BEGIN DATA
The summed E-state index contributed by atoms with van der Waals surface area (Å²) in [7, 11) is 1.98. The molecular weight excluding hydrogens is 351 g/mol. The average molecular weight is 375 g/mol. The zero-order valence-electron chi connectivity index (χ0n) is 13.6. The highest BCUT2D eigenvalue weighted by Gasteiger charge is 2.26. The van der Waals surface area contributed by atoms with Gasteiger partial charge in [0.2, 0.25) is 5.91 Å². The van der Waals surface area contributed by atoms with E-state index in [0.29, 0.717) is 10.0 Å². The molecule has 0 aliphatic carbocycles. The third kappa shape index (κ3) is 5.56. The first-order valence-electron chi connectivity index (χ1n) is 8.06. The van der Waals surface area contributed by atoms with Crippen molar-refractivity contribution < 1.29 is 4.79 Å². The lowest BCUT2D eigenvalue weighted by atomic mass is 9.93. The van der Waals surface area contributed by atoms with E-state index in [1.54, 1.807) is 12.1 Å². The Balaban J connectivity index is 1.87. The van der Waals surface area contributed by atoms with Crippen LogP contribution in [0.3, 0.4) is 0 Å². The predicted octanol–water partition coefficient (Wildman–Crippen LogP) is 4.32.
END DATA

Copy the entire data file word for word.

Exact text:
The summed E-state index contributed by atoms with van der Waals surface area (Å²) in [7, 11) is 1.98. The molecular weight excluding hydrogens is 351 g/mol. The average molecular weight is 375 g/mol. The zero-order valence-electron chi connectivity index (χ0n) is 13.6. The highest BCUT2D eigenvalue weighted by Gasteiger charge is 2.26. The van der Waals surface area contributed by atoms with Gasteiger partial charge in [0.2, 0.25) is 5.91 Å². The van der Waals surface area contributed by atoms with E-state index in [0.29, 0.717) is 10.0 Å². The molecule has 0 aliphatic carbocycles. The third kappa shape index (κ3) is 5.56. The first-order valence-electron chi connectivity index (χ1n) is 8.06. The van der Waals surface area contributed by atoms with Crippen molar-refractivity contribution < 1.29 is 4.79 Å². The lowest BCUT2D eigenvalue weighted by atomic mass is 9.93. The van der Waals surface area contributed by atoms with E-state index in [1.54, 1.807) is 12.1 Å². The Balaban J connectivity index is 1.87. The van der Waals surface area contributed by atoms with Crippen LogP contribution in [0.3, 0.4) is 0 Å². The predicted octanol–water partition coefficient (Wildman–Crippen LogP) is 4.32.